Safari for Windows!
Monday, 11 June 2007

Yay! I was reading BBC News, and saw that Apple have released a beta of Safari 3 for Mac OS and Windows.

Naturally, I hopped over to the Apple site to download it, and was bleeding from the eyes within minutes.

One thing that I've noticed about Macs, is that whenever I'm using one I feel as though my eyes are about to explode from the pressure of attempting to focus on the seemingly intentional blur effect applied to text. This is probably a personal thing, but I don't want to go back to the bad old days of dodgy CRT monitors that required manual focusing to avoid brain haemorrhage after prolonged exposure. I don't like the default softening effect that Macs apply to everything. Annoyingly, Safari on Windows applies it to all text rendered. Perhaps more annoyingly, there is no way to turn it off, meaning that I'm stuck with a multicoloured haze around characters, and the feeling that everything is in bold type.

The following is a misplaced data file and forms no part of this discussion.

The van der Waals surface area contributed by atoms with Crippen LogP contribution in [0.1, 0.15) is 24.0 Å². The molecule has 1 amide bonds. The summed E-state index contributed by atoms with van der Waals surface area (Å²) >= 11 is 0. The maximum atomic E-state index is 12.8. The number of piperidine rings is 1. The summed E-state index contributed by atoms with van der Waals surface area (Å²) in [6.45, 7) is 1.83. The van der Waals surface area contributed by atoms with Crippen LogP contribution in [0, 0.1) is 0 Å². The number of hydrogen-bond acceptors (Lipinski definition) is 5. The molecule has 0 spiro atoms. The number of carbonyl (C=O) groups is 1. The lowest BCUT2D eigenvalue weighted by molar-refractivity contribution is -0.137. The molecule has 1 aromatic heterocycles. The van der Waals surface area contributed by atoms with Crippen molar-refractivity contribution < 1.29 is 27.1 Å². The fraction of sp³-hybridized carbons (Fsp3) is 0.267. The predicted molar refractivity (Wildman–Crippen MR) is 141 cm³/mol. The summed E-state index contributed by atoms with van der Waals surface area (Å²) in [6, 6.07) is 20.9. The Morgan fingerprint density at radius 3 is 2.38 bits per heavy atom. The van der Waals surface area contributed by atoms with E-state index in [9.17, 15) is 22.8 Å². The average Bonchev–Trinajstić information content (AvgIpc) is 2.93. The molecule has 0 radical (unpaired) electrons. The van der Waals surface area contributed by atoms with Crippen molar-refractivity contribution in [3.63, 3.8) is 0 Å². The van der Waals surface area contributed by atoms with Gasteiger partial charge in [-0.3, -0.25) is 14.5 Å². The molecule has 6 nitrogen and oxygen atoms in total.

Another problem I have is that Safari on Windows looks virtually identical to Safari on a Mac. Might be nice if you spend all day masturbating over Apple's latest product line, but very annoying if you like your UIs to be vaguely consistent. If you really want a Mac, you'll probably buy one anyway. Mac software should look like Mac software, Windows software should look like Windows software, and Linux software should look like whichever of the 101 or so widget sets that the developers decided to use.

Apple aren't the only offender here, but they're more relevant than Sony and the shitty custom apps they bundle with their PCs, or Nero with their increasingly shit "Media Center Solution" or whatever - what happened to Nero Burning Rom? - I couldn't find it on their site a few weeks back, and it looks like they only offer bundles of software that happen to have the ability to burn optical media.

I imagine that Apple try so hard to keep their Windows software looking like Mac software, is to get people used to the look and feel, and convert them to the way of the Mac. I still think that it's bad manners to ignore the look and feel of the system that your software is running on.

Unfortunately, I think Safari for Windows will be relegated to a place alongside Quicktime and iTunes, as software that I'll probably not use unless I have a file or site that won't work in anything else.

Jimbo said:
on Wednesday, 20 June 2007 at 02:38 am
At least you can get it to work... it just crashes on my Mac!!